A question we sometimes hear from Exchange Online admins is “How can I determine the size of an Exchange Transport Rule (ETR)?” Sounds like a pretty easy question, but unfortunately there is no out of the box method to determine transport rule size. Until now, the answer has been elusive.
For this reason, you might want to monitor the size of your rules and avoid being blocked unexpectedly if you add conditions. But before we start, let’s understand some basic concepts around Transport Rules.
Transport Rule Basic Concepts
When you create an ETR, Exchange Server or Exchange Online create an object in Active Directory (AD) under the CN=TransportVersioned container as an msExchTransportRule class. This object contains several attributes related to the rule, but the one that we’ll focus on is msExchTransportRuleXml. This is a string attribute in XML format that contains all the information about the rule (the name, conditions, actions, exceptions, etc.).
Understanding the msExchTransportRuleXml attribute is essential as the Exchange code relies on the length of this attribute to check the size of rule. A very simple mechanism, don’t you think? And indeed, it is if msExchTransportRuleXml is accessible. If you run Exchange Server, you can get the size of this attribute using the Get-ADObject cmdlet. As you probably can guess, the Get-ADObject cmdlet won’t work in Exchange Online. But there are other options; such as a script!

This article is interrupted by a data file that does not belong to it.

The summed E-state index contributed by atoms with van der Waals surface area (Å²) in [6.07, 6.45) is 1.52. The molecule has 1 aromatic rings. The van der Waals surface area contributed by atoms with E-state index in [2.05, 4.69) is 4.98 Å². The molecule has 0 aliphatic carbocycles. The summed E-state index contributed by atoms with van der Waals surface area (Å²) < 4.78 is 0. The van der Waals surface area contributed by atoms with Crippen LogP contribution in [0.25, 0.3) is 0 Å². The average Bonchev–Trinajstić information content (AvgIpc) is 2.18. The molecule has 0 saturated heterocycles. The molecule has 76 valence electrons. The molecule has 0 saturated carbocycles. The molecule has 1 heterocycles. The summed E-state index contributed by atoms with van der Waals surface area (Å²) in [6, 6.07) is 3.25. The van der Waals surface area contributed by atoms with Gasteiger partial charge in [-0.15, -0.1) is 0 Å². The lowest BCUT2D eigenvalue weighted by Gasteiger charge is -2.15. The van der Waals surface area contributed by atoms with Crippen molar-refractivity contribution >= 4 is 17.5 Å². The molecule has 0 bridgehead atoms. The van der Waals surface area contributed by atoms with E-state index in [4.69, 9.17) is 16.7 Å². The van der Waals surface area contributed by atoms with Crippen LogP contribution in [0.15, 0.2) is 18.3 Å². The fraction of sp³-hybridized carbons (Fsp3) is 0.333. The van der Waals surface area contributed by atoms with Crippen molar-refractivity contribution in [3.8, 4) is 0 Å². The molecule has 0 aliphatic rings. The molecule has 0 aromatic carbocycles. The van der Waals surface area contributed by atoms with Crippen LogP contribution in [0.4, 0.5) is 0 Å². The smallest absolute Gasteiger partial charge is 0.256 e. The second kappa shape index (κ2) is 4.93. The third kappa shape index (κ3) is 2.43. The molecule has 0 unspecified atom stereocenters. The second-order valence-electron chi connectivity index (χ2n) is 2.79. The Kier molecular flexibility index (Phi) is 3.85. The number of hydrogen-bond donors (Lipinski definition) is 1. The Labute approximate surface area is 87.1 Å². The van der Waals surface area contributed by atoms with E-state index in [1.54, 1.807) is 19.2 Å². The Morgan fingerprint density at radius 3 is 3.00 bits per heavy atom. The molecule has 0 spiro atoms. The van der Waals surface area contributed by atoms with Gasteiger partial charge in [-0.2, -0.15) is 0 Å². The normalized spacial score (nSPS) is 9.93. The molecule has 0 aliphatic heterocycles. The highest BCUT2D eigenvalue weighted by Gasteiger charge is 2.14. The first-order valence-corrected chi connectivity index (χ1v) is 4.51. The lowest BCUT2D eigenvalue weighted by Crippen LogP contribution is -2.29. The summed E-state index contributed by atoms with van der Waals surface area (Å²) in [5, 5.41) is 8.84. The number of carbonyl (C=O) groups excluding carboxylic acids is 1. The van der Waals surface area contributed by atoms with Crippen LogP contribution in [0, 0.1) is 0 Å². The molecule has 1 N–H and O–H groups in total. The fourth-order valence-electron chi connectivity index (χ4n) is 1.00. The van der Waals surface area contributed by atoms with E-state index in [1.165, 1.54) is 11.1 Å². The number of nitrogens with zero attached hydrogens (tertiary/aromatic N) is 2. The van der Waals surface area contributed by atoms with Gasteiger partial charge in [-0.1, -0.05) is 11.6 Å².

Although there is no way to manipulate msExchTransportRuleXml directly using Exchange Online PowerShell, there is a cmdlet that can help us: Export-TransportRuleCollection
Using a Script
To build your own script, start by assigning the ETR name you want to retrieve to a variable:
If you check the FileData property on the XML file containing the ETR export, you’ll see measurements in bytes, which means that you need to decode the FileData from byte array to string and cast it to XMLDocument:
Another thing to clean up in the XML is the “Id” attribute. The msExchTransportRuleXml string doesn’t have an Id attribute, so even though Export-TransportRuleCollection method adds it, you should remove it to align with msExchTransportRuleXml.
The last thing to do is the conversion from XML to string:
[string]$node = $xml.rules.rule.OuterXml
And now, you can check the length of the node variable to see the size of your rule:
The output is in bytes; the following example shows a rule at the limit of 8192 bytes.
Remember that the limit is not adjustable in Exchange Online. If you have large ETRs, we encourage you to check their size and reduce their length as much as possible, and to remove ETRs after they are no longer needed. These actions might help reduce your mail flow latency.
We hope that these details on how to retrieve the size of an ETR improve your Exchange Online and Exchange Server experience. Feel free to use the Comments section to ask questions or provide suggestions!
Thanks to Arindam Thokder, Alex Hudish, Keith Schottland and Nino Bilic for their review of this post.